Rarely do you ever see the public get excited about a credit card launch, but when Brim Financial’s website popped up online earlier this year, there was A LOT of hype.

I myself was intrigued. Brim claimed that they would be offering open rewards, no foreign exchange fees, free global wi-fi, and there would be no annual fee! They were going to be the disruptors of credit card providers. I thought it sounded too good to be true, but I wanted to hear them out.

I reached out for comment as a journalist in February. They replied quickly and said they would be in touch soon (they also called me Brian, but that’s an honest mistake) A month passed and I heard nothing so I reached out again. I got the same answer and again heard nothing. The card wasn’t even out yet and I was ready to drop them. It turns out, I’m not the only one was feeling this way.

Brim financial

Brim Financial Benefits

Now, before I get into the details of what’s going on with the card, let’s take a look at what they are promising for each of their three cards.

Brim Mastercard

  • No annual fee
  • 1 point per $1 spent
  • No foreign transaction fees
  • Free global WiFi
  • Real-time notifications
  • Extended warranty
  • Mobile device insurance up to $500

Brim World Mastercard

  • $99 annual
  • 1.5 points per $1 spent ($25K spend limit on points)
  • No foreign transaction fees
  • Free global WiFi
  • Real-time notifications
  • Extended warranty
  • Mobile device insurance up to $1,000
  • Travel medical insurance – 8 days under the age of 65

Brim World Elite Mastercard

  • $199 annual (originally $120)
  • 2 points per $1 spent ($25K spend limit on points)
  • No foreign transaction fees
  • Free global WiFi
  • Real-time notifications
  • Extended warranty
  • Mobile device insurance up to $1,000
  • Travel medical insurance – 15 days under the age of 65
  • Trip cancellation / interruption

When you look at all of the above, it’s no wonder that everyone got excited. They’re even partnered with Amazon, Netflix, and Spotify which is impressive.

The problem is, no one got their cards. Brim started taking applications in February, but there are no reports of any real people getting them yet (as of July 3rd, 2018). Sure, Brim claimed that they were in beta and are testing the card around the world, but the people beta testing are likely just employees or friends of employees.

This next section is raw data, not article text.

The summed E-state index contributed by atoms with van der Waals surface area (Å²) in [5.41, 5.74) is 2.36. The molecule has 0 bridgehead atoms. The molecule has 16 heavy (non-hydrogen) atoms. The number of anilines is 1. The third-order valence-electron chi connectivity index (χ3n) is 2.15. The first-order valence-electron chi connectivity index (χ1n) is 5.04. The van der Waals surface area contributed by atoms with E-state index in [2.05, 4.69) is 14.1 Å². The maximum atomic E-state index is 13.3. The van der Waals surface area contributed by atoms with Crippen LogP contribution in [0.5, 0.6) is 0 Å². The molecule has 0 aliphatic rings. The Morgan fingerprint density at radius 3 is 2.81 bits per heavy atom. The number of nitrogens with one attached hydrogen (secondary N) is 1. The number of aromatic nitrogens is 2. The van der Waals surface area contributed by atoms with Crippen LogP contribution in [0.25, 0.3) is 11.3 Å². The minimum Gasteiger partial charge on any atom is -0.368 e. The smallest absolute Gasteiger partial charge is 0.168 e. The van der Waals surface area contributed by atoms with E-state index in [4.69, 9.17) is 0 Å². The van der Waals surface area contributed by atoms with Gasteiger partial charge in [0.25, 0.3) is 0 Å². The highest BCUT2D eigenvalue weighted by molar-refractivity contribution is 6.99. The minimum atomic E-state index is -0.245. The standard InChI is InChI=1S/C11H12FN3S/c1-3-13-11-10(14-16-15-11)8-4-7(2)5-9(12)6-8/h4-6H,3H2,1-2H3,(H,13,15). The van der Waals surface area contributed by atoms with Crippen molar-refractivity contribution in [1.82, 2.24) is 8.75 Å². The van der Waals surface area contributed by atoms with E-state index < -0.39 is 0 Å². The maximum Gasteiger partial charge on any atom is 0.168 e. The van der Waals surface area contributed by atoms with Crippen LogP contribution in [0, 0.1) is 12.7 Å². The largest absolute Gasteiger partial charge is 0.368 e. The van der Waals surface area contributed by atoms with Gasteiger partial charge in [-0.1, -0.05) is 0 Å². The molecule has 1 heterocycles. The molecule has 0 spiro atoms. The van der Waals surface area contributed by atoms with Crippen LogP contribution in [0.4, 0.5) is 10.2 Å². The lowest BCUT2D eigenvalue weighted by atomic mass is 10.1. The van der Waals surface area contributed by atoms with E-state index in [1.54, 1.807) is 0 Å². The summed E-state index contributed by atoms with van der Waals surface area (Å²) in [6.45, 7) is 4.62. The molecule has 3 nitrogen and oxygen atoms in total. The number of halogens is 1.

**Update, Brim sent out e-mails on July 7th saying that applications were approved and cards are being sent out.

Reports started to come out about the supplementary information required from Brim. They were asking people to provide a utility bill with an address on it and a T4 statement. Normally that wouldn’t be a big detail, but they wanted the originals copies which seemed a bit excessive. Some people were even asked to have an identification agent such as a lawyer, physicians or surgeon fill out a form to prove the applicant’s identity.

WHAT? There are fewer requirements to get a passport. Why does Brim require so much information? Don’t tell me it’s because of identity theft. In an interview with CTV, Brim claimed the number of people who were required to provide that info was minimal, but for some reason, I don’t believe them.

If the identity check wasn’t weird enough, an article from Yahoo featured a user from Reddit who alleged that Brim had blocked them on Twitter after he/she asked about the status of their application. What professional company blocks potential customers on social media after being asked a perfectly reasonable question? 

They’ve basically been ignoring customers questions. Again, I reached out as a journalist and they didn’t really bother getting back to me. When a company doesn’t respond to their customers or the media, it says a lot.

Sure, they’ll point out the fact that they were featured in the Globe and Mail, but if you read the article, they said there would be big news in a few days. Well, it’s been a week and everyone is still waiting for the news.